Europe’s online economy growing at more than 10% per year

Online intermediaries contribute more than €430 billion to European economy in 2012; Digital Single Market key to continued growth. The  European Digital Media Association (EDiMA) presented European Internal Market Commissioner Michel Barnier with a new Copenhagen Economics study which shows that Europe’s online economy is growing at more than 10% per annum, substantially faster than the economy as a whole.

In 2012, online platforms – such as ecommerce and video-sharing sites, search engines, social networks and cloud computing providers – contributed more than €430 billion to the European economy, up from €310bn in 2009. provThe report, entitled The Impact of Online Intermediaries on the EU Economy, outlines how online platforms participating in Europe’s Single Market benefit the EU economy in three distinct ways:

Direct GDP contribution. In 2012, online platforms contributed more than €220 billion directly to EU 27 GDP. This contribution has increased by €60 billion since 2009. 

Long term indirect GDP contribution. In 2012, online platforms contributed €210 billion to the European economy due to the productivity impact of intermediary platforms on other companies, up from €150 billion in 2009. 

Economic impact beyond GDP. In 2012, online platforms contributed an additional €640 billion of value via business-to-business platform revenues, online advertising and the consumer benefit derived from the use of free services.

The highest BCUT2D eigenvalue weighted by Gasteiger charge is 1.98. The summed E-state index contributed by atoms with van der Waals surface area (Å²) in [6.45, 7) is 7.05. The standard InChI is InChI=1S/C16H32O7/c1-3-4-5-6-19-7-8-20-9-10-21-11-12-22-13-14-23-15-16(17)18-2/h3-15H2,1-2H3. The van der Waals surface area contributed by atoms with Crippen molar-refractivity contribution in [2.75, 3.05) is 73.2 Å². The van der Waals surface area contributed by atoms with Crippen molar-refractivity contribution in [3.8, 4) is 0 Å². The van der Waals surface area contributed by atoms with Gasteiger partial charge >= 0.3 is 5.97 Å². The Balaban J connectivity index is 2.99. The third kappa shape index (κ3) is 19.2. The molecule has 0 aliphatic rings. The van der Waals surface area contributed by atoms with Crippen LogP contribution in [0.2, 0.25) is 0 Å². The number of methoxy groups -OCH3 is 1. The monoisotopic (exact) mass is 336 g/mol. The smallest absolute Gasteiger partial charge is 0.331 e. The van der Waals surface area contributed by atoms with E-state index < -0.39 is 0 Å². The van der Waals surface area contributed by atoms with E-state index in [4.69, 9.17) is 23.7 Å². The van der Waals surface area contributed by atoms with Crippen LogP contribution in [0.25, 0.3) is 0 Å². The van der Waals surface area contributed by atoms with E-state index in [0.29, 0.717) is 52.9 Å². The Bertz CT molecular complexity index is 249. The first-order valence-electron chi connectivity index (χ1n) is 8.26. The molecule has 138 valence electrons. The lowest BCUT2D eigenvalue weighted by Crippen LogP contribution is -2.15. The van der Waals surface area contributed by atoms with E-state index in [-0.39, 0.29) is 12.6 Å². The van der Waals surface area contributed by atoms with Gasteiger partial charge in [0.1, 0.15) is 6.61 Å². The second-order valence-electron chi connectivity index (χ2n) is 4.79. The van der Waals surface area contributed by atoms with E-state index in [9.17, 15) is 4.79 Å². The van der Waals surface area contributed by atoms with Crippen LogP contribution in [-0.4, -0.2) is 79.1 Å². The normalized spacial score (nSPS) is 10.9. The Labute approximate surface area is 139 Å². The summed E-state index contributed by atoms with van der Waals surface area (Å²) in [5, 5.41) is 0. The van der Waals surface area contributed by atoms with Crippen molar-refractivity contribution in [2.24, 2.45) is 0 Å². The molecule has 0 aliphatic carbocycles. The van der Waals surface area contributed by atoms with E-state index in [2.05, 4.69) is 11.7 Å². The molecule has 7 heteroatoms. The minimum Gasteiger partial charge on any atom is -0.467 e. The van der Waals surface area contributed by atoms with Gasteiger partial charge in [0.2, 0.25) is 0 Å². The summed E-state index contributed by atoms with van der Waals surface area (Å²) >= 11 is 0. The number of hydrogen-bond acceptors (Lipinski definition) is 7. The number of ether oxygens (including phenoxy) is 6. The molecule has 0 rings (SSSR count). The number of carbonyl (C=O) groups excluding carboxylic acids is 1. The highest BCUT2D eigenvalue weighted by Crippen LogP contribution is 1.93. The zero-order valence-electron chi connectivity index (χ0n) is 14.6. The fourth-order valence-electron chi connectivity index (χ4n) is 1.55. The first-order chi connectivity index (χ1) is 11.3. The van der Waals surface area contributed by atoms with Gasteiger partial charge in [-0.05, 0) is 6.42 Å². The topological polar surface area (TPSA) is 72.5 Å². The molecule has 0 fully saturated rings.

As EDiMA President Dr Katarzyna Lasota Heller underscored: “We’re glad to provide Commissioner Barnier with this new report, which demonstrates the value of online platforms to Europe’s economy. With an annual contribution to GDP growth rate of more than 10%, the online economy is outperforming the European economy as a whole, and we commend the European Commission’s work to complete the Digital Single Market.”

This report indeed demonstrates exactly how European policy makers and industry can work together to move the EU towards a prosperous financial future. One of the key factors which allows a contribution of online intermediaries to the European economy of such scale is the liability limitation provisions of the EU’s E-Commerce Directive. These provisions give the legal certainty necessary to offer online services across Europe’s Single Market – services that are used daily by hundreds of thousands of small businesses and millions of European consumers. We should keep that in mind as we continue to evolve and improve the e-commerce framework in Europe, towards a genuine Digital Single Market.

Click here to download the report.

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